Calibrating the MotoTrak Isometric Pull Module

  1. First, if you are using Version 2.0 of the MotoTrak software, the Pull Calibration function is built into the main MotoTrak program, and you can skip to Step 2. Iif you are using Version 1.1 of the MotoTrak software and have not already downloaded the Isometric Pull calibration standalone program, you can download it from the following link:

http://www.vulintus.com/downloads/MotoTrak_Pull_Calibration_Web_Installer.exe

  1. Follow the prompts to install the program.

  1. To begin, after installing the calibration program, remove the pull module from the main cage assembly by using the hand crank or autopositioner to move the module to the end of the positioner rail.

  1. If the pull module is unplugged from the controller, plug it back in with the usual mini-DIN8 cable.

  1. In your MotoTrak program folder, find the program called “MotoTrak_Pull_Calibration.exe” and double-click it to run it (it may take several seconds to start up).

  1. If you have more than one MotoTrak system, select the USB COM port corresponding to the system you want to calibrate.

  1. Hold the isometric pull module so that the handle hangs down vertically. Try to hold the module as level as you can. A helpful trick is to hold the module against the top of the cage to keep it level.

  1. While holding the pull module so that handle hangs down vertically, press the “0 gm (Re-baseline)” button on the pull calibration program.

  1. A prompt will come up to say that a baseline is being established. Try to hold the module steady for several seconds while the baseline is measured. The program will say “thank you” when the measurement is finished.

  1. By default, the program counts down to the measurement to allow you time to move between the computer and the module if the two are far apart. However, you can skip the countdown to make the process quicker by pressing the “Countdown On” button, after which it should read “Countdown Off”.

  1. At this point you might see that there are now 2 lines on the calibration program. The blue line shows the original calibration function, and the black line shows the new calibration function. The calibration of the force sensor is linear, so we only need to determine 2 coefficients. The first coefficient is the baseline (or y-intercept), which is what we just measured. Next we’ll measure the second coefficient, the slope of the calibration function.

  1. Next, find the hanging calibration weights that were provided with your pull module, and create a stack weighing 50 gm, if the system is set up for mice, or 250 gm, if the system is set up for rats.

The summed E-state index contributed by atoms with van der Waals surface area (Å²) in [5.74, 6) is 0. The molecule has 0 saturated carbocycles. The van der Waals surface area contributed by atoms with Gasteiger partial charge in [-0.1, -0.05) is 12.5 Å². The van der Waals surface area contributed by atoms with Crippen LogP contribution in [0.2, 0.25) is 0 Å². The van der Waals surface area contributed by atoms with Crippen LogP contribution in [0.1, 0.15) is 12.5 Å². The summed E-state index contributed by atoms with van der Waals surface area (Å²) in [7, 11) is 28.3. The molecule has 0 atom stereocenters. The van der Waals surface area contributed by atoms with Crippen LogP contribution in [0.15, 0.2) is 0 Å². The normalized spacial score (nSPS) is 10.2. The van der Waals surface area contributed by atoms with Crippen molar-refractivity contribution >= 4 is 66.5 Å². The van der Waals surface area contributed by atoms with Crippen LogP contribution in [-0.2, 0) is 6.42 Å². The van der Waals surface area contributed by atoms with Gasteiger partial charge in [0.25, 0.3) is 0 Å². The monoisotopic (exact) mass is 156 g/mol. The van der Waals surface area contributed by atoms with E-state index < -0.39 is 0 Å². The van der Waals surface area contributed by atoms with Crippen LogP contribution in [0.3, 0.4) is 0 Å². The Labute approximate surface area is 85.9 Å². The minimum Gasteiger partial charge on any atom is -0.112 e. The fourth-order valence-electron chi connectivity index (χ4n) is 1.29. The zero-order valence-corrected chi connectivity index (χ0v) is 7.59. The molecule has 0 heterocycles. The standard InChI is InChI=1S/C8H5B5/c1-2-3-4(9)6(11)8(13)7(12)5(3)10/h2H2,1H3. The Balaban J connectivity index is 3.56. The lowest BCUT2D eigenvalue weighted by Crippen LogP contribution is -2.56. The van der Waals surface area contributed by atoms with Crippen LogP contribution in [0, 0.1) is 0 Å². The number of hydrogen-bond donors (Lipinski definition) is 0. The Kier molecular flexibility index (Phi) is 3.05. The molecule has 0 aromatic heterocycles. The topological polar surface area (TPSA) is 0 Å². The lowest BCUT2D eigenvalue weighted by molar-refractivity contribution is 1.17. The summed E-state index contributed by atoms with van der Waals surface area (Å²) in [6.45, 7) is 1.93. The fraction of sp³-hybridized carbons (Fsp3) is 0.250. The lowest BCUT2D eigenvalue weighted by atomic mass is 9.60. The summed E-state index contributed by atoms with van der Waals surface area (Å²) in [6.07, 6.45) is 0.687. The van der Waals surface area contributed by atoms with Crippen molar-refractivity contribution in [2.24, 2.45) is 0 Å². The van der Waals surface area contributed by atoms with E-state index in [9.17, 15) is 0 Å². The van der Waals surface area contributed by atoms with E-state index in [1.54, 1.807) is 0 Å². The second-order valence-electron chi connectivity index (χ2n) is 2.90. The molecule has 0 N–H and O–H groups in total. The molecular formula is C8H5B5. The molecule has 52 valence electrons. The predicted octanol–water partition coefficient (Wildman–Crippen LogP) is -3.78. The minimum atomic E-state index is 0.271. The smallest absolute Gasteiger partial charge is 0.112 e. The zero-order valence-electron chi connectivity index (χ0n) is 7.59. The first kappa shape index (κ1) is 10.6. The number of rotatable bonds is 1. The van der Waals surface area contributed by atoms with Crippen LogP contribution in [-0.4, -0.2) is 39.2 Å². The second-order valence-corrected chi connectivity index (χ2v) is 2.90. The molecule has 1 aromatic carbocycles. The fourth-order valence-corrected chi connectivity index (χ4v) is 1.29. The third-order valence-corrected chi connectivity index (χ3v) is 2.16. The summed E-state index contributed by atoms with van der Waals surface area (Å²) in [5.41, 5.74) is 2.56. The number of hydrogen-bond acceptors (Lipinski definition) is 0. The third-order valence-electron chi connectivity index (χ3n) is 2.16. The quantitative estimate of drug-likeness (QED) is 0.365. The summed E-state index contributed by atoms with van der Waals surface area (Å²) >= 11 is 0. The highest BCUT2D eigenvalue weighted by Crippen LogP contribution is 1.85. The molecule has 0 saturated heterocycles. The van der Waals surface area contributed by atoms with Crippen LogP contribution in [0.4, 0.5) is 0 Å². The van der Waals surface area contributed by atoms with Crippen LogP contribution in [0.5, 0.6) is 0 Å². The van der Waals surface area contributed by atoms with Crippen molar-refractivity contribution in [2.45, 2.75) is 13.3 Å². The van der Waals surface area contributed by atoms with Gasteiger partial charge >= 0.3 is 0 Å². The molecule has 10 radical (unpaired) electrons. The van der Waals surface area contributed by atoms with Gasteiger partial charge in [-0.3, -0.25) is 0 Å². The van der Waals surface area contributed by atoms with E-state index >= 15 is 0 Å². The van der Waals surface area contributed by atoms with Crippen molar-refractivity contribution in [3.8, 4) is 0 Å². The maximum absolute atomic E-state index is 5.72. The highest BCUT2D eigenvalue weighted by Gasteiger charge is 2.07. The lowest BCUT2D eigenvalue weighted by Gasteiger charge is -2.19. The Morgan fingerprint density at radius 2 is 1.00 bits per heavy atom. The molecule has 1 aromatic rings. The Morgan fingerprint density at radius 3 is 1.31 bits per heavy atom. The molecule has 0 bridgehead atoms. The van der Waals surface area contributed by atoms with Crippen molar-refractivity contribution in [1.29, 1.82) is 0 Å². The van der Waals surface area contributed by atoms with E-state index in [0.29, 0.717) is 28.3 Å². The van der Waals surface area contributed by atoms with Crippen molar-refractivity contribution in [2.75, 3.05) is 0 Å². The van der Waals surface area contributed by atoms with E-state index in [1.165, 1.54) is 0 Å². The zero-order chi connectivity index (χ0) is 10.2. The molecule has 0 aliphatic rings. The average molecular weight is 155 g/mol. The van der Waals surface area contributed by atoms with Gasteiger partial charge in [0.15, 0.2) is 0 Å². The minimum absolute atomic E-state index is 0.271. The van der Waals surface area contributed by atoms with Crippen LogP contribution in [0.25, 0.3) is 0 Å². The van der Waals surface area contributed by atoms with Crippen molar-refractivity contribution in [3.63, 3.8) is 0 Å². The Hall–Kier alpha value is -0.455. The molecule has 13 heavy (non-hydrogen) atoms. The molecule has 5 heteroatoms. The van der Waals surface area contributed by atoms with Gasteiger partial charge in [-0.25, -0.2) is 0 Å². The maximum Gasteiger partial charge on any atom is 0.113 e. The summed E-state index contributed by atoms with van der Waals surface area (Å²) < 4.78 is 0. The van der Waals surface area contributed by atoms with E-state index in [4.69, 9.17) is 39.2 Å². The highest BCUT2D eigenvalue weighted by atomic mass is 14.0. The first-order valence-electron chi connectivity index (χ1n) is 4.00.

1. MICE = 50 gm
  2. RATS = 250 gm

  1. Now hang the specified weight from the handle of the pull module, while keeping the module level and horizontal. Again, it’s helpful to use the top of the cage or some other horizontal surface.

  1. With the specified weight hanging from the pull module handle, click the button corresponding to the specified weight on the calibration program. You should see that the signal from the module is showing an increased weight, although that weight will likely be incorrect since the calibration is not yet set.

  1. After the button is pressed, a prompt will again come up to say that a baseline is being established. Try to hold the module steady for several seconds while the baseline is measured. The program will say “thank you” when the measurement is finished. You may now see that slope of the current calibration function differs from the slope of the original calibration function. If your lines aren’t too far apart, that’s good! That means the calibration wasn’t far off to begin with.

  1. (OPTIONAL) Typically, one baseline measurement and one weighted measurement are all you need to establish a good calibration function. If you want to test the measured function, however, you can add or remove weight from the calibration weight stack and hang it from the handle of the pull module as before.

  1. (OPTIONAL) If you want to measure the calibration function slope coefficient at multiple weights, you can click the corresponding weight buttons on the programs as many times as you like. After each measurement, it will add a datapoint to the calibration function plot, and will compute the slope coefficient from an average of the values. You should see that all the new points more or less fall along the same line.

  1. Now that the calibration function slope coefficient has been measured, we actually need to re-measure the baseline (or y-intercept) coefficient with the pull module placed back on the cage in the upright position. This is because the handle itself applies a weight to the force sensor when it’s held in the horizontal positioner. Re-measuring the baseline in the upright position will ensure that the force sensor is only measuring force applied to it. First, we’ll put the pull module back on the main cage. It’s okay if you need to unplug the mini-DIN cable from the module to do this, but plug it back in before continuing.

  1. With the module returned to the main cage, and with nothing leaning or pressing against it, press the “0 gm (Re-baseline)” button on the calibration program.

  1. One last time a prompt will come up to say that a baseline is being established. Try not to bump the cage as the baseline is re-measured. When the program says “thank you”, the measurement is finished. The calibration function is now set, but it hasn’t been saved. To save the calibration function to the controller, press the “SAVE CALIBRATION” button on the calibration program.

  1. When you save the new calibration function, you’ll see the previous calibration function disappear. Good job! Your pull module is calibrated and you’re ready to go. Close the pull calibration and start up MotoTrak to run the behavior.